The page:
A historic stadium that opened in 1923 and is the home of the USC Trojans football team as well as the NFL's Los Angeles Rams until the Rams' new stadium in Inglewood is finished. Over the Coliseum's history, it has hosted the opening ceremonies of the 1932 and 1984 Olympics, the Los Angeles Dodgers for their first few years in L.A., the UCLA Bruins football team before their move to the Rose Bowl, and many of L.A.'s short-lived football franchises, including the first iteration of the Los Angeles Rams before their move to St. Louis, as well as several other pro football teams and a number of soccer teams. The east side of the stadium holds the Olympic cauldron (which is still lit for special occasions) overlooking a "Court of Honor" outside the stadium with plaques commemorating memorial events in the history of the Coliseum.
A huge science museum with lots of interactive science exhibits and a rather impressive air and spacecraft collection. The museum's large exhibit galleries cover technology and biology, with highlights including a high wire bicycle, a surgery simulator, an aquarium with a kelp forest and a touch tank, and fighter jets and other aircraft on display. The highlight of the museum's spacecraft collection is the Space Shuttle Endeavour, one of only three remaining craft from the retired American space shuttle fleet (free timed reservations are required). The museum also holds an IMAX theater and travelling exhibitions. Best times to visit are weekdays after 1:30PM or weekends, since weekdays before 1:30PM are often busy with school groups.
A crown jewel of Los Angeles' museums and a national leader in exhibitions, education and research, this museum dates back to 1913 and was L.A.'s first cultural institution to open its doors to the public. It's the largest natural and historical museum in the Western United States, safeguarding more than 35 million spectacular, diverse specimens and artifacts. Exhibits on display include lots of dinosaur and ancient mammal skeletons, taxidermy figures, a gallery on the history of Los Angeles, a gem and mineral hall, interactive exhibits for children, and an outdoor nature garden.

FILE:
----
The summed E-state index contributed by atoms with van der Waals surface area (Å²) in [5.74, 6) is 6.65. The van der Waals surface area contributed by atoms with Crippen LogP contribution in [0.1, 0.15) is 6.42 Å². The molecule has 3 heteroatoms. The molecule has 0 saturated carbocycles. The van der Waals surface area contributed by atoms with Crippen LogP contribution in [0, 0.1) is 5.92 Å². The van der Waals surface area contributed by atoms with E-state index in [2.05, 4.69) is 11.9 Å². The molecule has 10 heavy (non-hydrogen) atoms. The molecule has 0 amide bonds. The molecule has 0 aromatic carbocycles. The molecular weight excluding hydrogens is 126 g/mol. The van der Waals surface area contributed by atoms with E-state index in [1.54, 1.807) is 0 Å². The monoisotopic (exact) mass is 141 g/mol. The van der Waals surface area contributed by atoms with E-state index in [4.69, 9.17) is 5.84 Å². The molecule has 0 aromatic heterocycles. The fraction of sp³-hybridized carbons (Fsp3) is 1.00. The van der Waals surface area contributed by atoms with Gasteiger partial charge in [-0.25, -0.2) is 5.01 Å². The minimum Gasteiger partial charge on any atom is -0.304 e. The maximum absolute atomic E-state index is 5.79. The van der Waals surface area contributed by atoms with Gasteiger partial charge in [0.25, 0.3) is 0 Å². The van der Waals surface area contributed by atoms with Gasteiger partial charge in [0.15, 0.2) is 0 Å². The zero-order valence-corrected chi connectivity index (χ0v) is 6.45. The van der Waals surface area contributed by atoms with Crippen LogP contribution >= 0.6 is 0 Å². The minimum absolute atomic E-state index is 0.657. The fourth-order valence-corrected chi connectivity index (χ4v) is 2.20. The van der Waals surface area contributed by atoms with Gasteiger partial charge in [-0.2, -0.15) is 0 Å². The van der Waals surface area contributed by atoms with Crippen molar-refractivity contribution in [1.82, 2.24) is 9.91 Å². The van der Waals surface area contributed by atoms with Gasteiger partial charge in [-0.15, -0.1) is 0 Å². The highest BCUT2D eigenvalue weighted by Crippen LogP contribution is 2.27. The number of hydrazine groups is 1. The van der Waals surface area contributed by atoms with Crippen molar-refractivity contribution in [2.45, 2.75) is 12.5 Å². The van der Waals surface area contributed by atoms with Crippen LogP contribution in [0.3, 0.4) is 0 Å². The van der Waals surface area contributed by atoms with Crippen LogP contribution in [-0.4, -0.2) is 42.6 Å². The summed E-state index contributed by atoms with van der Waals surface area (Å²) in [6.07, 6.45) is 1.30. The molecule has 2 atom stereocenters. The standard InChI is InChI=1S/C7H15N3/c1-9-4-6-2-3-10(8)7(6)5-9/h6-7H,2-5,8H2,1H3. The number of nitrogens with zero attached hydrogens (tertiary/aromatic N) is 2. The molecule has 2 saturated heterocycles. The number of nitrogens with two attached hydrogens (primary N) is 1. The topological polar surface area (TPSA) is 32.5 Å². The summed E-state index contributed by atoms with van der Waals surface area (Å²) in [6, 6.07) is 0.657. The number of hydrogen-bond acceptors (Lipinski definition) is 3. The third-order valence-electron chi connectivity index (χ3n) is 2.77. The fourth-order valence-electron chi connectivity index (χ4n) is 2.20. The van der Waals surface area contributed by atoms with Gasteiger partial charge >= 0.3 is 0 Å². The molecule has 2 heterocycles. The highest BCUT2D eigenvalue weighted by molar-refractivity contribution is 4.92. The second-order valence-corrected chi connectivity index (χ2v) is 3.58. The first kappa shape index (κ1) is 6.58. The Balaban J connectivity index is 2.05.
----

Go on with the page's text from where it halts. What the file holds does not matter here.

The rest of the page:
A notable example of non-traditional vernacular architecture and naïve art, the Watts Towers are a series of 17 interconnected structures, two of which reach heights of over 99 feet (30 m). All of the structures were built using salvaged materials and embedded with found objects, such as glass, ceramic tiles, and seashells, often arranged in elaborate displays. Next to the towers is a small museum and a cultural center. Guided tours are available for a fee and at limited hours, but you can always view the towers from the outside for free.
A famous center for Los Angeles' African-American culture, this neighborhood (just south of Crenshaw/Martin Luther King- accessible by bus) is a must-see if in the area, with shops, restaurants, art galleries, and performance venues catering to the city's African-American population. A quick sidetrip into nearby Baldwin Hills offers beautiful views of Downtown Los Angeles as well as a nice peek at lifestyles in the "Black Beverly Hills".
Another favorite hangout of USC students, locals, and law enforcement officers alike. Although it is actually a restaurant, La Barca is famous for its "two dollar Tuesdays", when you can get strong and delicious margaritas and piña coladas for under three dollars. Expect a long line for seating on Tuesdays.
A huge venue that once served as host to a number of awards shows. Located on Jefferson Blvd and Figueroa Street across the street from the University of Southern California, famous for its red bricks and nightlife. Closed to visitors.
On Figueroa two blocks north of USC, this restaurant serves its famous "mulitas de res," a must-try Mexican dish.
Photography gallery with rotating exhibits.